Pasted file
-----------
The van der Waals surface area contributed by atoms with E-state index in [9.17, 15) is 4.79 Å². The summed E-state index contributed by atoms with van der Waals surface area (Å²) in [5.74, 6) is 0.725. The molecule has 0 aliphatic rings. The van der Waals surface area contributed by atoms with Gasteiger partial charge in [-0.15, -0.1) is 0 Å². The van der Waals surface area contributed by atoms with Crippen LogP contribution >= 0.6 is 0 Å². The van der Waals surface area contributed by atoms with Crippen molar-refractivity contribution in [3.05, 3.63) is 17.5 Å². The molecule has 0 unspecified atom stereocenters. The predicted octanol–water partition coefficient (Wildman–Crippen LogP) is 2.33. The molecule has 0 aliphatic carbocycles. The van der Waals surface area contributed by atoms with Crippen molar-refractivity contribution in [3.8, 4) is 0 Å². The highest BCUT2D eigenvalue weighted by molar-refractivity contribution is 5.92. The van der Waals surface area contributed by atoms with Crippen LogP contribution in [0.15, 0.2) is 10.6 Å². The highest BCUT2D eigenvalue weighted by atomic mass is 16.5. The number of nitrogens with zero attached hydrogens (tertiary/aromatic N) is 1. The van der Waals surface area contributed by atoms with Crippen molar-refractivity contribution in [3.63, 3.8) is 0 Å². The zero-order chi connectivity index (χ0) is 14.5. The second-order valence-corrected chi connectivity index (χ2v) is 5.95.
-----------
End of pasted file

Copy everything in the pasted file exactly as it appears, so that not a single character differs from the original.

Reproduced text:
The van der Waals surface area contributed by atoms with E-state index in [9.17, 15) is 4.79 Å². The summed E-state index contributed by atoms with van der Waals surface area (Å²) in [5.74, 6) is 0.725. The molecule has 0 aliphatic rings. The van der Waals surface area contributed by atoms with Gasteiger partial charge in [-0.15, -0.1) is 0 Å². The van der Waals surface area contributed by atoms with Crippen LogP contribution >= 0.6 is 0 Å². The van der Waals surface area contributed by atoms with Crippen molar-refractivity contribution in [3.05, 3.63) is 17.5 Å². The molecule has 0 unspecified atom stereocenters. The predicted octanol–water partition coefficient (Wildman–Crippen LogP) is 2.33. The molecule has 0 aliphatic carbocycles. The van der Waals surface area contributed by atoms with Crippen molar-refractivity contribution in [3.8, 4) is 0 Å². The highest BCUT2D eigenvalue weighted by molar-refractivity contribution is 5.92. The van der Waals surface area contributed by atoms with Crippen LogP contribution in [0.15, 0.2) is 10.6 Å². The highest BCUT2D eigenvalue weighted by atomic mass is 16.5. The number of nitrogens with zero attached hydrogens (tertiary/aromatic N) is 1. The van der Waals surface area contributed by atoms with Crippen molar-refractivity contribution in [3.63, 3.8) is 0 Å². The zero-order chi connectivity index (χ0) is 14.5. The second-order valence-corrected chi connectivity index (χ2v) is 5.95.